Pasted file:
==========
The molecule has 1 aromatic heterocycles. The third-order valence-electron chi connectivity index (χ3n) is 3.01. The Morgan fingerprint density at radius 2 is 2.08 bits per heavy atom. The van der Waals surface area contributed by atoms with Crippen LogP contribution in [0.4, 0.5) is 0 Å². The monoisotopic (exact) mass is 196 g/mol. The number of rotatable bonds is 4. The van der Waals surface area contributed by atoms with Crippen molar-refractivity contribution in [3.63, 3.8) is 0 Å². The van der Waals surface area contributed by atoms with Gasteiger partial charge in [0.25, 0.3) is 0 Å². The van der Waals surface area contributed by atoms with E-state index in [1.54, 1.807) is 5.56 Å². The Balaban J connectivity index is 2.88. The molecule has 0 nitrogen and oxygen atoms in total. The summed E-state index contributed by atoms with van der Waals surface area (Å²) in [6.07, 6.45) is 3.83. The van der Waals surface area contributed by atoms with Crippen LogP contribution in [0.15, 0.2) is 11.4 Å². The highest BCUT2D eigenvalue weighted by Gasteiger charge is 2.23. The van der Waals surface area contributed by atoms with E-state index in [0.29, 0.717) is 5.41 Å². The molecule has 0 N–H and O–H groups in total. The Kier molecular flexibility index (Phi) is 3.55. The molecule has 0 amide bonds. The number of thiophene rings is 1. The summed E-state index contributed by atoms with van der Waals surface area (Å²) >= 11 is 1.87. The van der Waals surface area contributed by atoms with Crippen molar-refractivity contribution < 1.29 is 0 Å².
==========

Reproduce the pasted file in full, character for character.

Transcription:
The molecule has 1 aromatic heterocycles. The third-order valence-electron chi connectivity index (χ3n) is 3.01. The Morgan fingerprint density at radius 2 is 2.08 bits per heavy atom. The van der Waals surface area contributed by atoms with Crippen LogP contribution in [0.4, 0.5) is 0 Å². The monoisotopic (exact) mass is 196 g/mol. The number of rotatable bonds is 4. The van der Waals surface area contributed by atoms with Crippen molar-refractivity contribution in [3.63, 3.8) is 0 Å². The van der Waals surface area contributed by atoms with Gasteiger partial charge in [0.25, 0.3) is 0 Å². The van der Waals surface area contributed by atoms with E-state index in [1.54, 1.807) is 5.56 Å². The Balaban J connectivity index is 2.88. The molecule has 0 nitrogen and oxygen atoms in total. The summed E-state index contributed by atoms with van der Waals surface area (Å²) in [6.07, 6.45) is 3.83. The van der Waals surface area contributed by atoms with Crippen LogP contribution in [0.15, 0.2) is 11.4 Å². The highest BCUT2D eigenvalue weighted by Gasteiger charge is 2.23. The van der Waals surface area contributed by atoms with E-state index in [0.29, 0.717) is 5.41 Å². The molecule has 0 N–H and O–H groups in total. The Kier molecular flexibility index (Phi) is 3.55. The molecule has 0 amide bonds. The number of thiophene rings is 1. The summed E-state index contributed by atoms with van der Waals surface area (Å²) >= 11 is 1.87. The van der Waals surface area contributed by atoms with Crippen molar-refractivity contribution < 1.29 is 0 Å².